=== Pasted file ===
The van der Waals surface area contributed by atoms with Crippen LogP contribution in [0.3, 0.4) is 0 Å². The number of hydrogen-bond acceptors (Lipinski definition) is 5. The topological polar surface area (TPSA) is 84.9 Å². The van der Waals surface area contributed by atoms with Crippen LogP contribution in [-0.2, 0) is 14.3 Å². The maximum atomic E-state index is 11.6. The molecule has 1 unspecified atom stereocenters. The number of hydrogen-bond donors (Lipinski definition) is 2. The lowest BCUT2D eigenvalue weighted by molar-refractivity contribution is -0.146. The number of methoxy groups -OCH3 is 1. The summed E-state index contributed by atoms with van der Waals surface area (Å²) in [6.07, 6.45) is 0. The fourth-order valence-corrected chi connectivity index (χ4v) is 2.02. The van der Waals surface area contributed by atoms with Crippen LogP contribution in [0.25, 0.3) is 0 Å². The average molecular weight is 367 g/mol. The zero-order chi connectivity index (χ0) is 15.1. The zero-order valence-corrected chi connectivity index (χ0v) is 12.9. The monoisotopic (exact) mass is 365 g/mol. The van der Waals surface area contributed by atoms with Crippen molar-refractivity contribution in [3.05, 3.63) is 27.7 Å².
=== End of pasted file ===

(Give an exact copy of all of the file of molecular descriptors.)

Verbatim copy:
The van der Waals surface area contributed by atoms with Crippen LogP contribution in [0.3, 0.4) is 0 Å². The number of hydrogen-bond acceptors (Lipinski definition) is 5. The topological polar surface area (TPSA) is 84.9 Å². The van der Waals surface area contributed by atoms with Crippen LogP contribution in [-0.2, 0) is 14.3 Å². The maximum atomic E-state index is 11.6. The molecule has 1 unspecified atom stereocenters. The number of hydrogen-bond donors (Lipinski definition) is 2. The lowest BCUT2D eigenvalue weighted by molar-refractivity contribution is -0.146. The number of methoxy groups -OCH3 is 1. The summed E-state index contributed by atoms with van der Waals surface area (Å²) in [6.07, 6.45) is 0. The fourth-order valence-corrected chi connectivity index (χ4v) is 2.02. The van der Waals surface area contributed by atoms with Crippen LogP contribution in [0.25, 0.3) is 0 Å². The average molecular weight is 367 g/mol. The zero-order chi connectivity index (χ0) is 15.1. The zero-order valence-corrected chi connectivity index (χ0v) is 12.9. The monoisotopic (exact) mass is 365 g/mol. The van der Waals surface area contributed by atoms with Crippen molar-refractivity contribution in [3.05, 3.63) is 27.7 Å².